Sexual double standards – in which women and men are judged differently for the same sexual behavior – will probably sound familiar to most people.
The classic one centers on multiple sexual partners: Men who are promiscuous are lauded as “studs,” “lotharios” or “ladies’ men,” while women who have a lot of sex get called “sluts” or “whores.” Men who cheat on their wives aren’t exactly praised, but they’ll often get a pass. Women who do the same, on the other hand, risk sullying their social reputations.
There’s a different sexual double standard, however, and it’s one that exists between two partners.
In the book When Men Behave Badly: The Hidden Roots of Sexual Deception, Harassment, and Assault, author Dr. R. David Buss explores the underlying psychology of infidelity. Thanks to the way men get a pass for their promiscuity, you might assume men are more likely to rationalize their own cheating than women.
But in what Dr. Buss calls the “me-versus-thee double standard,” it turns out that each side is just as likely to play mental gymnastics when it comes to justifying their bad behavior.
Relative to women, men have a stronger desire for sexual variety, which shows up in their sex drive, the number of partners they seek out, their tendency to fantasize about different women and their patronage of prostitutes. So throughout human history, you’ll see men in power lay down parameters that give themselves more latitude for promiscuity.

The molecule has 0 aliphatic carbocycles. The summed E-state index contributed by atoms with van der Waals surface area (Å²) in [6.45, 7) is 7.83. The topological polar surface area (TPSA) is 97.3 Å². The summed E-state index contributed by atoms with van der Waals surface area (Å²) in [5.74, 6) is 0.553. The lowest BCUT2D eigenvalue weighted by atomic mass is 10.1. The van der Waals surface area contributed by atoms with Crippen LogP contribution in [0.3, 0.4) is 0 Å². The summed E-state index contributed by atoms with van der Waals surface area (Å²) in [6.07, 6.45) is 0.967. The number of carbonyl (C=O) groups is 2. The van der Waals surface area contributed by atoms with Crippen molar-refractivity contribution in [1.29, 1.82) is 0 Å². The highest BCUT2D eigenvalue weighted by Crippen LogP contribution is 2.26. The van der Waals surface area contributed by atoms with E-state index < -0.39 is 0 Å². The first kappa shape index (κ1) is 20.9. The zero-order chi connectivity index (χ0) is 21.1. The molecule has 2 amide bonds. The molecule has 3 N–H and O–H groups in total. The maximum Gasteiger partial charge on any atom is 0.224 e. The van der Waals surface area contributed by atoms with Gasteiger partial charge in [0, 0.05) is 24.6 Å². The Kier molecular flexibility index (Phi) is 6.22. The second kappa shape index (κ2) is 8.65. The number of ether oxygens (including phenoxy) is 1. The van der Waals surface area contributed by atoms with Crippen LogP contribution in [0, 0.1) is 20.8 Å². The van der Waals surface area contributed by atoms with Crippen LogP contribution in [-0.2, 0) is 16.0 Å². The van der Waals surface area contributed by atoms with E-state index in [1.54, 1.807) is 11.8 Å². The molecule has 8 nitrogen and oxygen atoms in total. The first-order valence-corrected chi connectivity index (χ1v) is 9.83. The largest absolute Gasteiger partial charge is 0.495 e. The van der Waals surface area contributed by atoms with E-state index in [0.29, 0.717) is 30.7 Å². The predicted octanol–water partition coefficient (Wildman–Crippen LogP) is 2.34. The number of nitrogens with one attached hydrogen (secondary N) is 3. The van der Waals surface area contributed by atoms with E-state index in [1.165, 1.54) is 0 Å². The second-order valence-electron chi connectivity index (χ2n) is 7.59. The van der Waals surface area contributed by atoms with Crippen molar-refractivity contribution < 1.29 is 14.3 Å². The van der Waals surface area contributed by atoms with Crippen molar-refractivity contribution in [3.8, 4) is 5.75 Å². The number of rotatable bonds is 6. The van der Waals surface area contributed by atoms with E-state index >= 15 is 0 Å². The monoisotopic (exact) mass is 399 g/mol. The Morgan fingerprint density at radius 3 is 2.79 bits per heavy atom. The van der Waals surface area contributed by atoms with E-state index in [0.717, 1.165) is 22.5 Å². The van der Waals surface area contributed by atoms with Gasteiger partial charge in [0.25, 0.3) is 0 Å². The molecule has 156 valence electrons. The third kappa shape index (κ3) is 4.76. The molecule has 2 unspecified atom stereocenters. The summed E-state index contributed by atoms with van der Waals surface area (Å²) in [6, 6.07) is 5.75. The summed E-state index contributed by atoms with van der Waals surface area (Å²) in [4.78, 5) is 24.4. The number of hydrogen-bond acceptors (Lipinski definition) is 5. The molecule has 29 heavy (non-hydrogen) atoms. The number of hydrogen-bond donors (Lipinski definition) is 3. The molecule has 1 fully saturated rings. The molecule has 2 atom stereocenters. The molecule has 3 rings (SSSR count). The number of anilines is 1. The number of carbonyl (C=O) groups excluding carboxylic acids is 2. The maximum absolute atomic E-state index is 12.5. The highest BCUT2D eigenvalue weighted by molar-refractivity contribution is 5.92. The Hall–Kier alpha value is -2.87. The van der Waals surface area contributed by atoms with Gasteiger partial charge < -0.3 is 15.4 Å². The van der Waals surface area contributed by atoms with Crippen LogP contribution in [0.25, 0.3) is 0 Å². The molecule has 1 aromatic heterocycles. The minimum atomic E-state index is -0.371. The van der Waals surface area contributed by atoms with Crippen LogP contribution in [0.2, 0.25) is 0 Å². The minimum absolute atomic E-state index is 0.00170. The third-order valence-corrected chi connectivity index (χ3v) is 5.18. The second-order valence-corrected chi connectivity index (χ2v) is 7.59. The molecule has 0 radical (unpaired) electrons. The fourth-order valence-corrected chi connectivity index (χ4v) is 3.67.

Roman emperors, for example, created harems of females guarded by eunuchs, while Joseph Smith, when he founded the Mormon religion, formalized polygamy, arguing that God wouldn’t have made women so enticing if he wanted to limit a man to one woman.
However, Smith was keen to note that the same rules didn’t apply to women. In his handwritten documents, Smith relays how the Lord told him: “And if he have ten virgins given unto him by this law, he cannot commit adultery, for they belong to him…But if one or either of the ten virgins, after she is espoused, shall be with another man, she has committed adultery, and shall be destroyed…according to my commandment.”
Versions of this sexual double standard persist, even in the most sexually egalitarian countries on Earth, such as Norway. And recent studies of more than three dozen cultures found that it’s women, not men, who receive the brunt of the criticism for having casual sex and cheating on their partners.
The sexual double standard just outlined has to do with what’s acceptable for men versus what’s OK for women. The other has to do with what’s acceptable for oneself versus one’s partner.